Re: [OAUTH-WG] Benjamin Kaduk's No Objection on draft-ietf-oauth-jwsreq-32: (with COMMENT)

Benjamin Kaduk <> Thu, 08 April 2021 23:15 UTC

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Date: Thu, 08 Apr 2021 16:15:00 -0700
From: Benjamin Kaduk <>
To: Mike Jones <>
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Subject: Re: [OAUTH-WG] Benjamin Kaduk's No Objection on draft-ietf-oauth-jwsreq-32: (with COMMENT)
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Hi Mike,

Also inline...

On Thu, Apr 08, 2021 at 04:45:15AM +0000, Mike Jones wrote:
> Thanks for your review, Ben.  We've published to address your and other IESG comments.
> Responses are inline below, prefixed by "Mike>".
> -----Original Message-----
> From: OAuth <> On Behalf Of Benjamin Kaduk via Datatracker
> Sent: Tuesday, April 6, 2021 11:39 AM
> To: The IESG <>
> Cc:;;
> Subject: Benjamin Kaduk's No Objection on draft-ietf-oauth-jwsreq-32: (with COMMENT)
> Benjamin Kaduk has entered the following ballot position for
> draft-ietf-oauth-jwsreq-32: No Objection
> When responding, please keep the subject line intact and reply to all email addresses included in the To and CC lines. (Feel free to cut this introductory paragraph, however.)
> Please refer to
> for more information about IESG DISCUSS and COMMENT positions.
> The document, along with other ballot positions, can be found here:
> ----------------------------------------------------------------------
> ----------------------------------------------------------------------
> Thank you for the new security considerations text in Sections 10.7 and
> 10.8 since I last reviewed; it does a great job capturing my comments (and the current deployed reality).
> Thanks also to Watson Ladd for the latest secdir review and the authors for their responses to it.
> Mike> Glad to hear it!
> Section 6.2
>    The Authorization Server MUST validate the signature of the JSON Web
>    Signature [RFC7515] signed Request Object.  The signature MUST be
>    validated using a key associated with the client and the algorithm
>    specified in the "alg" Header Parameter.  [...]
> The last version I reviewed had some language tying the algorithm used for verification back to a registration (and I commented that perhaps a registration might not always exist).  This language seems to set the recipient up to blindly use the "alg" header parameter, even if it's "none", and we should probably have some hedging language here (I see we do have language elsewhere that bans "none" specifically)...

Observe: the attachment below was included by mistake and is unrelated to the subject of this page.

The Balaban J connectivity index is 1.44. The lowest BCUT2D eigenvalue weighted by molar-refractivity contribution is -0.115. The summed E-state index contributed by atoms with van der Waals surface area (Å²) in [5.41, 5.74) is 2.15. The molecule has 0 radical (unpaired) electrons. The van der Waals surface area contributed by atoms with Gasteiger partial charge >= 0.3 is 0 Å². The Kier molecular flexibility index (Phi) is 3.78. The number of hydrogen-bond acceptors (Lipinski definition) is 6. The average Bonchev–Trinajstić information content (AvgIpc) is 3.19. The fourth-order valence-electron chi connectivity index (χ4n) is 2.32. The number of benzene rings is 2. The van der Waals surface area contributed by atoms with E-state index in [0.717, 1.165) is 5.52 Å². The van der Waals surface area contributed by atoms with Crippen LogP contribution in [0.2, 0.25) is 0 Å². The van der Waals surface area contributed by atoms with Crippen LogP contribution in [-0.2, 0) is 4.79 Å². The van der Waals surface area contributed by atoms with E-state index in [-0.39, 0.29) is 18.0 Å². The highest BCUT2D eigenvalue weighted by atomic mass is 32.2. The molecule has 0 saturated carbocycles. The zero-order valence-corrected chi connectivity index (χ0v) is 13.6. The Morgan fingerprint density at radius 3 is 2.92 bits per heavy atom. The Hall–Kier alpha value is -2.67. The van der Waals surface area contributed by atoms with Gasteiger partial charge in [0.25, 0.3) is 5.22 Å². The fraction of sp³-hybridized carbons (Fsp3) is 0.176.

>                                              If a "kid" Header Parameter
>    is present, the key identified MUST be the key used, and MUST be a
>    key associated with the client.  Algorithm verification MUST be
>    performed, as specified in Sections 3.1 and 3.2 of [RFC8725].
> ... and maybe that would just take the form of swapping the order of these two sentences, now that I keep reading.
> Mike> Order swapped, per your suggestion.
> Section 10.2
> Do any of the procedures listed for steps (c) and/or (d) need to be performed in step (e) as well?  (In particular, the requirements on the returned URI seem like they would still apply, and possibly the need for client authentication.
> Mike> Having re-read (c), (d), and (e), I don't think so.  The returned URI in (e) can be an opaque identifier that is not a URL, so the URL checking logic wouldn't apply.

Okay.  Thanks for taking a second look.

> Section 10.3
> Nat's response at
> to my previous review suggested that there might be value in future work that specifies the linkage across these endpoints to try to address the cross-phase attacks discussed in [FETT].  However, the paragraph that I had commented on (that mentions "an extension specification") has since been removed, and I failed to track down why just from a quick mailarchive search.  There may well have been a good reason for removing it (and the reference to [FETT]), so please help refresh my memory if that's the case.
> Mike> It was removed as suggested by Watson Ladd in the discussion that resulted from his SecDir review.

Ah!  Thanks for refreshing my memory.

> Section 10.4
>    The introduction of "request_uri" introduces several attack
>    possibilities.  Consult the security considerations in Section 7 of
>    RFC3986 [RFC3986] for more information regarding risks associated
>    with URIs.
> My previous comments had mentioned that because of time skew the dereferenced request URI might actually have the contents of a different request than the one intended, and Nat's response at
> pointed out that OIDC actually does use a nonce that would prevent such an occurrence.  Hopefully Nat did get a chance to think about whether there was anything else that we should mention in this document, on this topic.  ("There isn't anything else to mention here" is a fine answer; I just wanted to close the loop on that thread, since I didn't find one in the mail archive.)
> Mike> OpenID Connect requests using some response_type values include a nonce and those using others don't.  Thinking about it some more, I don't think there's any particular risks about using these URLs that are sufficiently different than those of other URLs that they're worth mentioning here.

Okay, as before, thanks for thinking through it again.


> Section 11.1
> nit: s/TFP/trusted third-party service/ (multiple instances), since we stopped using "Trust Framework Provider" in the main body.
> Mike> Thanks for the catch - corrected!
> Sction 14.1
> Not your fault, but BCP 195 now includes both RFC 7525 and RFC 8996 -- thank you for referencing it as BCP 195!  I expect the RFC Editor will catch the new reference if you don't want to figure out how to notate it properly.
> Mike> Thanks for the heads-up.  I'll plan to ask the RFC Editor what the right way to do this is.
> _______________________________________________
> OAuth mailing list
> 				Thanks again!
> 				-- Mike